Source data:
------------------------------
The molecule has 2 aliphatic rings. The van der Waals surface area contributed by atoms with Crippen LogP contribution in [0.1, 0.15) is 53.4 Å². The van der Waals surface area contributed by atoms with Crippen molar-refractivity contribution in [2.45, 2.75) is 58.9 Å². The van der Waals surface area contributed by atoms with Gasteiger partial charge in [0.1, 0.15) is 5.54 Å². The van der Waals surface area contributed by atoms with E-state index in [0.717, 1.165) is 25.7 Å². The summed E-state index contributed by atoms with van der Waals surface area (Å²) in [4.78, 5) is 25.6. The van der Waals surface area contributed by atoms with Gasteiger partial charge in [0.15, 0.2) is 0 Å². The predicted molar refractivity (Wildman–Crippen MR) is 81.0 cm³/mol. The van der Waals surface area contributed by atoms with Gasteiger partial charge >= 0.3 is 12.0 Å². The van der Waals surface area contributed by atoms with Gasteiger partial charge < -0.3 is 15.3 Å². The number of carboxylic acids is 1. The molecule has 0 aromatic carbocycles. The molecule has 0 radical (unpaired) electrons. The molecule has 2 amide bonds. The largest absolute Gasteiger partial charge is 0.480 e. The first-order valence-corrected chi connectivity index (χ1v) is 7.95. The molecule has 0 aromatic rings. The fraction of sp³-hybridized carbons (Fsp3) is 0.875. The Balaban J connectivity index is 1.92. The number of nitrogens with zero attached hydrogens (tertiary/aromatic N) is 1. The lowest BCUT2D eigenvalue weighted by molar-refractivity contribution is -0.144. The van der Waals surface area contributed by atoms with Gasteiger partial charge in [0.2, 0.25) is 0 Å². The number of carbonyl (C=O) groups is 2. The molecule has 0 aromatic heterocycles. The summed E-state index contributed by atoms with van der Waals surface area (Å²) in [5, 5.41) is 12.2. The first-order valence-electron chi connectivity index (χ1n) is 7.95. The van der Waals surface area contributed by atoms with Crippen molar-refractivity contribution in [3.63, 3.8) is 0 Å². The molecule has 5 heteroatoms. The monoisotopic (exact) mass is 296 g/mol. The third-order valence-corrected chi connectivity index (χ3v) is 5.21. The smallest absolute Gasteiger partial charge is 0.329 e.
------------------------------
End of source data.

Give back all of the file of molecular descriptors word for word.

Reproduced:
The molecule has 2 aliphatic rings. The van der Waals surface area contributed by atoms with Crippen LogP contribution in [0.1, 0.15) is 53.4 Å². The van der Waals surface area contributed by atoms with Crippen molar-refractivity contribution in [2.45, 2.75) is 58.9 Å². The van der Waals surface area contributed by atoms with Gasteiger partial charge in [0.1, 0.15) is 5.54 Å². The van der Waals surface area contributed by atoms with E-state index in [0.717, 1.165) is 25.7 Å². The summed E-state index contributed by atoms with van der Waals surface area (Å²) in [4.78, 5) is 25.6. The van der Waals surface area contributed by atoms with Gasteiger partial charge in [0.15, 0.2) is 0 Å². The predicted molar refractivity (Wildman–Crippen MR) is 81.0 cm³/mol. The van der Waals surface area contributed by atoms with Gasteiger partial charge >= 0.3 is 12.0 Å². The van der Waals surface area contributed by atoms with Gasteiger partial charge < -0.3 is 15.3 Å². The number of carboxylic acids is 1. The molecule has 0 aromatic carbocycles. The molecule has 0 radical (unpaired) electrons. The molecule has 2 amide bonds. The largest absolute Gasteiger partial charge is 0.480 e. The first-order valence-corrected chi connectivity index (χ1v) is 7.95. The molecule has 0 aromatic rings. The fraction of sp³-hybridized carbons (Fsp3) is 0.875. The Balaban J connectivity index is 1.92. The number of nitrogens with zero attached hydrogens (tertiary/aromatic N) is 1. The lowest BCUT2D eigenvalue weighted by molar-refractivity contribution is -0.144. The van der Waals surface area contributed by atoms with Gasteiger partial charge in [0.2, 0.25) is 0 Å². The number of carbonyl (C=O) groups is 2. The molecule has 0 aromatic heterocycles. The summed E-state index contributed by atoms with van der Waals surface area (Å²) in [5, 5.41) is 12.2. The first-order valence-electron chi connectivity index (χ1n) is 7.95. The van der Waals surface area contributed by atoms with Crippen molar-refractivity contribution in [3.63, 3.8) is 0 Å². The molecule has 5 heteroatoms. The monoisotopic (exact) mass is 296 g/mol. The third-order valence-corrected chi connectivity index (χ3v) is 5.21. The smallest absolute Gasteiger partial charge is 0.329 e.